Saturday, 31 October 2015

On gender recognition

"It's perfectly legal to be gay, but only if we put you on this secret government list of gay people".

    If I ever need to explain UK gender recognition certificates to a Muggle, that's how I do it. There is usually a shocked moment of incomprehension, then the penny drops that something they considered to be a perfectly reasonable identification requirement is in fact a bit sinister, not to mention rather unnecessary. I don't think there's a gay person alive who'd be happy to be put on a government-held secret list of gay people, and when put in those terms it becomes rather unreasonable to expect the same of a transgender person.
    They're funny things, gender recognition certificates. You have to jump through a lot of hoops to get the evidence for one, pay a rather steep fee, then convince a panel of cis people that you're trans enough to require one. All for a bit of paper that it's a criminal offence for someone to ask to see, the right to a reprint of your birth certificate with your correct gender on it, and your name on that secret government list of transgender people. And the idea was that it also put you in the right jail if you commit a crime, though that last point's taken a bit of a battering this week. The trans woman without one who was sent to a men's jail came out for her appeal and then went straight back to a women's jail. Yes, the subject of my last post didn't get let off on appeal, common sense prevailed, and she's back on her diet of porridge. Girl porridge.
    So we're left with a new birth certificate as the main prize. And if that's one which some people among our community consider to be a big one, then good for them. I just can't say I'm one of them.
    What gender recognition certificates really do has very little to do with us. They exist as just one more Thing To Appease the Panicking Cis People Who Can't Handle the Idea of Trans People. If we bend over backwards to appease them, we're rewarded with a dog biscuit, oops, I mean shiny bit of paper. 

    Sorry, I'm all done with sit-up-and-beg tail-wagging, I want to get on with my life.

    Funnily enough, there exists a fabled land in which gender recognition is as simple as deciding how you want to be recognised. No panels, no secret government lists.
    Where is this place? The Irish Republic, a short ferry ride to the west. Has the world stopped turning on the Emerald Isle since they passed this enlightened law? Have cats married dogs? Hardly. Instead they're just getting on with their lives, just like we should be.

    Wish it could happen here in the UK? You could always petition the Government about it...


  1. When they gave me my hormones, I smiled. When they gave me my new driving licence and passport, I laughed. When they gave me my gender recognition certificate, I sang. And when they gave me my new birth certificate, I fell on my knees and rendered thanks to heaven with tears of joy streaming down my face...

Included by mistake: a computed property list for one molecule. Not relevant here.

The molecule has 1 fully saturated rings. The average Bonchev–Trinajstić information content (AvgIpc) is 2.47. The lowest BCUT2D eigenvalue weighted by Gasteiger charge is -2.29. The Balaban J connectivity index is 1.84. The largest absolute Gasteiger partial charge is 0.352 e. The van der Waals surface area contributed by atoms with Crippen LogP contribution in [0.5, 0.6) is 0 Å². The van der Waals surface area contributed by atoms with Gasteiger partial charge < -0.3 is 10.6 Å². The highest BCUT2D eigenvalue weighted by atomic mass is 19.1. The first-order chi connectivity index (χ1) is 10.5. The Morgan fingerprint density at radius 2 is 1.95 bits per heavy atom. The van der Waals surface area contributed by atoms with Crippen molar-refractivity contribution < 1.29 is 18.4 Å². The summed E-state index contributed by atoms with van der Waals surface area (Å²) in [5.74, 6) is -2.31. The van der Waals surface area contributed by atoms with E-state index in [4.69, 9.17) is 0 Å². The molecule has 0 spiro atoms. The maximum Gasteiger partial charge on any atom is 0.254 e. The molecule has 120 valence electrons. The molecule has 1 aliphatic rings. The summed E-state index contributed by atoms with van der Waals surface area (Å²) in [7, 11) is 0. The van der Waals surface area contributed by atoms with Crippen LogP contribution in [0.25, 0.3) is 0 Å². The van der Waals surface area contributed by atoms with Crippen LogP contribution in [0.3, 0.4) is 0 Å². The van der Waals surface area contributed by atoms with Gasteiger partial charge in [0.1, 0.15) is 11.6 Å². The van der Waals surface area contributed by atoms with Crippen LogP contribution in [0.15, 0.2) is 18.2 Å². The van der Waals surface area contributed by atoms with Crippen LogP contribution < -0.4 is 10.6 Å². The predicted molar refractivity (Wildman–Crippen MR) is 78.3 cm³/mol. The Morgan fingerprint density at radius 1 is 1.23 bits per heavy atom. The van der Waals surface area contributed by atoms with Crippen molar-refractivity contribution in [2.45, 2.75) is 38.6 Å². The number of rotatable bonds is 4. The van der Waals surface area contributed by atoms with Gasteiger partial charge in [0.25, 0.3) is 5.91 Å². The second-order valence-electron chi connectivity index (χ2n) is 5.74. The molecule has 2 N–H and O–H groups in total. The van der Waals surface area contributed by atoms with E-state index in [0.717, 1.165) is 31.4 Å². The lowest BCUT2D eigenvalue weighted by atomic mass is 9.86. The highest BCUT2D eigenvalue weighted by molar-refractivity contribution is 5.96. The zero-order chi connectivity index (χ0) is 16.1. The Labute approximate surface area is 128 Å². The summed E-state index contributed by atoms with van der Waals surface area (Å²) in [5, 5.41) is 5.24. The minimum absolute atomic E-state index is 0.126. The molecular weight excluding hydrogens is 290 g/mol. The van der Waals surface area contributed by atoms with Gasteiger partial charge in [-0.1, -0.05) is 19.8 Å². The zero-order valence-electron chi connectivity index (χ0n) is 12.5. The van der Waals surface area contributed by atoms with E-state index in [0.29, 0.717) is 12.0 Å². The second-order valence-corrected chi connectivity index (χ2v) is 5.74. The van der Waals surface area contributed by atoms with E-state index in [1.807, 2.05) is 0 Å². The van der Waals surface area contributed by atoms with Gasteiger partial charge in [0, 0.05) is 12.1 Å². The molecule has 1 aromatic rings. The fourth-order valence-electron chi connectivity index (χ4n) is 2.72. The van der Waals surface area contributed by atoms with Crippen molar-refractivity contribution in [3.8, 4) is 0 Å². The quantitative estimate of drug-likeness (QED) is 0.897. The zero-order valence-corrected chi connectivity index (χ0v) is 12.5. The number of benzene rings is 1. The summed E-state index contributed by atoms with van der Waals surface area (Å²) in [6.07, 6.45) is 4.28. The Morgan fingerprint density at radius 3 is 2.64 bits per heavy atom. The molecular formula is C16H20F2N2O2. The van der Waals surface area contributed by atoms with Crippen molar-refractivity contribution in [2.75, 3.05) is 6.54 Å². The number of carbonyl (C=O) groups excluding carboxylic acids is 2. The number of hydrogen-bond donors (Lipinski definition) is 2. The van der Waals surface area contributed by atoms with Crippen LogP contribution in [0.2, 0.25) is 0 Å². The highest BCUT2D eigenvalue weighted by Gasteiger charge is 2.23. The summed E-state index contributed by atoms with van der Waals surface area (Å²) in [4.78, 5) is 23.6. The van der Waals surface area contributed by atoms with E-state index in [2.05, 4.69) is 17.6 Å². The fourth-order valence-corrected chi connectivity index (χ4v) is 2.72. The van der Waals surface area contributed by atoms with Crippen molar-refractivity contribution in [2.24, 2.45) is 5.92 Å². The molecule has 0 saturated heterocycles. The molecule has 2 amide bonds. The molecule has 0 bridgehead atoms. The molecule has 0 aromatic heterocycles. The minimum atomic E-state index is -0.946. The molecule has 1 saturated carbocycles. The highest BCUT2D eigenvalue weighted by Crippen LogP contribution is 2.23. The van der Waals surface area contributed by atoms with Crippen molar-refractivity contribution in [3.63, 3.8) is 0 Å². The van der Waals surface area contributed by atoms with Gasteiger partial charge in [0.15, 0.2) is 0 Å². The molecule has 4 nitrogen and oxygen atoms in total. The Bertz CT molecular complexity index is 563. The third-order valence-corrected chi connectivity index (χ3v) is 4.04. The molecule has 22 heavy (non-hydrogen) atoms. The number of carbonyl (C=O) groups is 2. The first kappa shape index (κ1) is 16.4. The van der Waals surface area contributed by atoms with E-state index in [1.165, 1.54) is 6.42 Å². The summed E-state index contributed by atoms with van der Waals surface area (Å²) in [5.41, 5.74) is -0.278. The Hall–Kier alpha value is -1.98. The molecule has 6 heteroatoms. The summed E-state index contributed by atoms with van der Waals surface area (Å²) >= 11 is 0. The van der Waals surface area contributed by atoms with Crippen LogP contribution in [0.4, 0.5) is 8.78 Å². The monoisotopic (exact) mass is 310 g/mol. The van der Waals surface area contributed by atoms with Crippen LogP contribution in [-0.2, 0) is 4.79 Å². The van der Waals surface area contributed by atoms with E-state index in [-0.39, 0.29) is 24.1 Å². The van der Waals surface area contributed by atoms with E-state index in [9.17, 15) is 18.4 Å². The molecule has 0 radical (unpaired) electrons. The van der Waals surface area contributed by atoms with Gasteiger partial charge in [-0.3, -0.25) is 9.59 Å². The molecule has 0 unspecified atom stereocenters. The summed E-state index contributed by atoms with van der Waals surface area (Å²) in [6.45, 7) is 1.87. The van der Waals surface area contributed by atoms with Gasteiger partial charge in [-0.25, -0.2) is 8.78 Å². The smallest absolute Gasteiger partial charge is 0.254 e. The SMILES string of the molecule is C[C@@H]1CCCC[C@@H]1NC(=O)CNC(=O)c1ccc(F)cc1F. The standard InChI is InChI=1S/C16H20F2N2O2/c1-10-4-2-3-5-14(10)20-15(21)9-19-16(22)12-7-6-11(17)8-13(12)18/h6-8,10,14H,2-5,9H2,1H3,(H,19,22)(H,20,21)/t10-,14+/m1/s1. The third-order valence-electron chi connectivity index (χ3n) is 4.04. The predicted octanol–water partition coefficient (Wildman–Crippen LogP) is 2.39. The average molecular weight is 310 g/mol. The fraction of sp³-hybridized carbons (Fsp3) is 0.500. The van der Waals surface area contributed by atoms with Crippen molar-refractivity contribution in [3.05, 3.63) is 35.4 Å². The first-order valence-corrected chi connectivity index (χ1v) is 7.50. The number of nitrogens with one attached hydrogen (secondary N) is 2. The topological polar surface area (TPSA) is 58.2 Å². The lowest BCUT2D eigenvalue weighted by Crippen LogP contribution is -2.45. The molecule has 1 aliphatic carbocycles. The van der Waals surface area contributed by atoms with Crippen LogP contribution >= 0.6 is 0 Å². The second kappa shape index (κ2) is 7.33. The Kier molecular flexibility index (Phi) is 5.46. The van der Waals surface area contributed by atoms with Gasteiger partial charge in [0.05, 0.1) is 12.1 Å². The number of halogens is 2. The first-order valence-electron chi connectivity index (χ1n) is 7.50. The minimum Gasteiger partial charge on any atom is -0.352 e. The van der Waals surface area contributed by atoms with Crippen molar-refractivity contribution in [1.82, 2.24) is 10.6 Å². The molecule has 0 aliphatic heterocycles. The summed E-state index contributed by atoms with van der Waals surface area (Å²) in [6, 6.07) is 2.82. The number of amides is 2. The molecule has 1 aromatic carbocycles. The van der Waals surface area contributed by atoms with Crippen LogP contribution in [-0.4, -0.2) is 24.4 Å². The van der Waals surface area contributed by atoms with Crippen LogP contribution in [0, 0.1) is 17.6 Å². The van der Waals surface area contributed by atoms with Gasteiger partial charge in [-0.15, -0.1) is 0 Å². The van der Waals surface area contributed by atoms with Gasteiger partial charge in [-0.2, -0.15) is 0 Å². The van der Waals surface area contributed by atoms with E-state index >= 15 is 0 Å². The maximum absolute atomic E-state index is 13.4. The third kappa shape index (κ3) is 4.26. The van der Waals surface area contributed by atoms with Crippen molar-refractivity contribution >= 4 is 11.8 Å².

I dare say that quite a few people do in fact see the pill and paper trail as steps upward to a kind of nirvana! (And I left out surgery, didn't I, silly me) I did in fact feel rather emotional about completing each stage, the GRC process feeling particularly like a stiff test, although (me being me) I had (of course) built up enough 'evidence' to sink a battleship. The worst moment was facing the local majestrates in their very formal court, to make the preliminary statutory declaration of my future life intentions.

    The GRC is like a secret licence to be trans. I don't think it would cut much ice if waved before the eyes of some bigot. The birth certificate is however a different matter. It can't be laughed off or dismissed. It's a clincher in any dispute. So I wouldn't put it down.


    1. I'm not saying that a correct birth certificate wouldn't be nice, just that the hoops needed to get one (along with the stiff fee) are not worth it. I am not divorcing my wife purely to get it. I also don't see that this is a test that anyone should be forced to take.

      The total and complete evidence that should be required is: have you transitioned. Assuming that the psychologists and psychiatrists are there to ensure that you do not do something you will severely regret in years to come and are not acting like gate keepers (I had the pleasure of dealing with the former, I have heard of other people dealing with the later) then the fact that these people are satisfied that you are in doing the right thing is as much 'evidence' as you should need to collect.


      (Thankfully living abroad and never planning to return to the UK except to visit relatives it's something I can file under: niet van toepassing)

    2. I live abroad and don't come back too often, but it would be nice to be able to go to the US. Last I heard the TSA had access to the UK birth certificate database and could keep you out if you don't match up.
      Or has this now changed ?